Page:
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This content will become publicly available on August 30, 2024

The success of a design is not determined solely by its technical aspects. A design must work for the people who will be using it and in the context in which it will be used. Human-centered design approaches suggest strategies to remind engineering designers of the people impacted by their design decisions. While many of these strategies can be used within and across multiple design phases, during the act of sketching concepts during concept generation, there are few explicit strategies for centering people. We investigate possible impact from a simple intervention during a concept generation task through a between-subjects experiment. Working alone is a single design session, half of a group of mechanical engineering students were asked to explicitly “represent people” within their conceptual sketches. Afterwards, all students reviewed each of their concepts to answer, “Who is this idea for? Who do you imagine would use it?” Those who received the intervention requiring representation of people within concept sketches produced significantly longer reflections with greater depth compared to the control group. Adding drawings of people to sketches resulted in more consideration of the social and physical context of use and of the user's personal preferences and values. Depicting people in generated concepts substantially reduced claims a design is "for everyone,” suggesting explicit representation of potential users produced more thoughtful consideration of diversity among potential users.  more » « less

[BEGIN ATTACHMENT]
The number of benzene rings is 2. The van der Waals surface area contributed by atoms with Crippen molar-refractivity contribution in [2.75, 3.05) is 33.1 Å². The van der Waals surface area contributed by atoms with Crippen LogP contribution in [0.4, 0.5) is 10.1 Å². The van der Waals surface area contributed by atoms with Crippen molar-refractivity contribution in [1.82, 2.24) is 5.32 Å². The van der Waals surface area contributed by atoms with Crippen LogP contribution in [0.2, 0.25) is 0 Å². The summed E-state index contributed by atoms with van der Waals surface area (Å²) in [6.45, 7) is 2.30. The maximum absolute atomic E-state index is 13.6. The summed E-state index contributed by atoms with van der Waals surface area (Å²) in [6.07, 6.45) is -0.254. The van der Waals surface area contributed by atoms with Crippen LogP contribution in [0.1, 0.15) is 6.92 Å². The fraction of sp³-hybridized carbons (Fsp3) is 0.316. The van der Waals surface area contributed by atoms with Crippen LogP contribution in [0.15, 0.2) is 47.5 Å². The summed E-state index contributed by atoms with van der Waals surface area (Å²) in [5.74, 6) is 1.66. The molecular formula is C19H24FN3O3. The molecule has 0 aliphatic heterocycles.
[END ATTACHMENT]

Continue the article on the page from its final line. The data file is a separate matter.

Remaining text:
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International Design Engineering Technical Conferences and Computers and Information in Engineering Conference
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International Design Engineering Technical Conferences and Computers and Information in Engineering Conference
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National Science Foundation
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